The production of nucleobases by the irradiation of ices with small amounts of pyrimidine and purine under astrophysically relevant conditions supports another family of molecules of astrobiological significance that may form in space and be delivered to the surfaces of newly formed planets. Like amino acids, sugar derivatives, amphiphiles, and quinones and other PAH-related compounds, nucleobases produced in space may therefore have played a role in the formation, and subsequent evolution, of life on Earth and elsewhere in the universe.

For more detailed information and reviews on our laboratory work on nucleobases and related products made during the photoprocessing of aromatic molecules in ices, see:

Materese, C. K., Nuevo, M., McDowell, B. L., Buffo, C. E., & Sandford, S. A. (2018). The Photochemistry of Purine in Ice Analogs Relevant to Dense Interstellar Clouds. Astrophys. J. 864, 44 (6 pp).

Materese, C. K., Nuevo, M., & Sandford, S. A. (2017). The Formation of Nucleobases from the Ultraviolet Photo-Irradiation of Purine in Simple Astrophysical Ice Analogs. Astrobiology 17, 761–770.

Nuevo, M., Materese, C. K., & Sandford, S. A. (2014). The Photochemistry of Pyrimidine in Realistic Astrophysical Ices and the Production of Nucleobases. Astrophys. J. 793, 125 (7 pp).

Materese, C. K., Nuevo, M., Bera, P. P., Lee, T. J., & Sandford, S. A. (2013). Thymine and Other Prebiotic Molecules Produced from the Ultraviolet Photo-Irradiation of Pyrimidine in Simple Astrophysical Ice Analogs. Astrobiology 13, 948–962.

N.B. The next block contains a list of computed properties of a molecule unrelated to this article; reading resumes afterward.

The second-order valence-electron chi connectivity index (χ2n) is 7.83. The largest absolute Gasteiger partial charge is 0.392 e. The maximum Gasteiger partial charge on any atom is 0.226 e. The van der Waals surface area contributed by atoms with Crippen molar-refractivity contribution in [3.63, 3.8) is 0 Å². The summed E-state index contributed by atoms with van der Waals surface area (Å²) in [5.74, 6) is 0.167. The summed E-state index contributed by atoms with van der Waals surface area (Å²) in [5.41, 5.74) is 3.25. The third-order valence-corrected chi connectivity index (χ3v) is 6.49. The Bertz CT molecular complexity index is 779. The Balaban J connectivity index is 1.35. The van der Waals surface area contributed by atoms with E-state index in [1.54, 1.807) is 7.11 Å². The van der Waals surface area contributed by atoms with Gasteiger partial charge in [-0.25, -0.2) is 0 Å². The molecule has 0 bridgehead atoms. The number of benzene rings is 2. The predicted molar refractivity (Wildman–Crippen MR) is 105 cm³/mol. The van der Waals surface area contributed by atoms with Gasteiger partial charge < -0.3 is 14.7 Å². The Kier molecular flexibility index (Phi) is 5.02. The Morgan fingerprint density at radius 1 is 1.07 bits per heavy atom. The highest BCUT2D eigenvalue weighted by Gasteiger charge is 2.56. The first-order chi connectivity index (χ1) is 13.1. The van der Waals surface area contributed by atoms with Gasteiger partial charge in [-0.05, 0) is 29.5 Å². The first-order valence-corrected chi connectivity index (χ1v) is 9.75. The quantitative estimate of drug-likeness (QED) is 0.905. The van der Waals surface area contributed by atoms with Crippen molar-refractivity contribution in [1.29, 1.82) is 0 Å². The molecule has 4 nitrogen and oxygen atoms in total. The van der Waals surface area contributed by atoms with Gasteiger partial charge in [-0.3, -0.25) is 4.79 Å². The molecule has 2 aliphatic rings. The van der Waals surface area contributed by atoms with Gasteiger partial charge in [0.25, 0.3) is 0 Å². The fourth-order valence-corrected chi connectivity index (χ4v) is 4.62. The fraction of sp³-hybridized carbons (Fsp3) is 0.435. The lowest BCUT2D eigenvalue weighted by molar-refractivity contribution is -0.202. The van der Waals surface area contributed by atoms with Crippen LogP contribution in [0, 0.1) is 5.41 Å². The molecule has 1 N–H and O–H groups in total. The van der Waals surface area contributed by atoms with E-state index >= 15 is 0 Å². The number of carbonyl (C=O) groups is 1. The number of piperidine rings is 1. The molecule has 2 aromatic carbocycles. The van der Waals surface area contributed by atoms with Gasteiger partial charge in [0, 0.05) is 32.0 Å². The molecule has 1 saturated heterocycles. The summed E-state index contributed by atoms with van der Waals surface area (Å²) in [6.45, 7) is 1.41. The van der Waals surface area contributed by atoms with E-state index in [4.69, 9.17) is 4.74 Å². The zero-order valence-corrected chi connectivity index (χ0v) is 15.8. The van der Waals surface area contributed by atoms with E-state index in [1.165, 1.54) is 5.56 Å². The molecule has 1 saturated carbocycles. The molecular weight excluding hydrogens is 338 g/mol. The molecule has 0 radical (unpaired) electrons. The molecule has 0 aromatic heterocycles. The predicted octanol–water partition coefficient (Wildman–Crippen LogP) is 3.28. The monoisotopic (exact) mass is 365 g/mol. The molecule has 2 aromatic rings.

Nuevo, M., Milam, S. N., & Sandford, S. A. (2012). Nucleobases and Prebiotic Molecules in Organic Residues Produced from the Ultraviolet Photo-Irradiation of Pyrimidine in NH3 and H2O+NH3 Ices. Astrobiology 12, 295–314.

Nuevo, M., Milam, S. N., Sandford, S. A., Elsila, J. E., & Dworkin, J. P. (2009). Formation of Uracil from the UV Photo-Irradiation of Pyrimidine in Pure H2O Ices. Astrobiology 9, 683–695.

Elsila, J. E., Hammond, M. R., Bernstein, M. P., Sandford, S. A., & Zare, R. N. (2006). UV Photolysis of Quinoline in Interstellar Ice Analogs. Meteorit. Planet. Sci. 41?, 785–796.

Bernstein, M. P., Mattioda, A. L., Sandford, S. A., & Hudgins, D. M. (2005). Laboratory Infrared Spectra of Polycyclic Aromatic Nitrogen Heterocycles: Quinoline, and Phenanthridine in Solid Argon and H2O. Astrophys. J. 626, 909–918.

Bernstein, M. P., Moore, M. H., Elsila, J. E., Sandford, S. A., Allamandola, L. J., & Zare, R. N. (2003). Side group Addition to the PAH Coronene by Proton Irradiation in Cosmic Ice Analogs. Astrophys. J. 582, L25–L29.

Bernstein, M. P., Elsila, J. E., Dworkin, J. P., Sandford, S. A., Allamandola, L. J., & Zare, R. N. (2002). Side group Addition to the PAH Coronene by UV Photolysis in Cosmic Ice analogs. Astrophys. J. 576, 1115–1120.

Bernstein, M. P., Sandford, S. A., Allamandola, L. J., Gillette, J. S., Clemett, S. J., & Zare, R. N. (1999). UV Irradiation of Polycyclic Aromatic Hydrocarbons in Ices: Production of Alcohols, Quinones, and Ethers. Science 283, 1135–1138.

Many of these can be downloaded from our Publications page.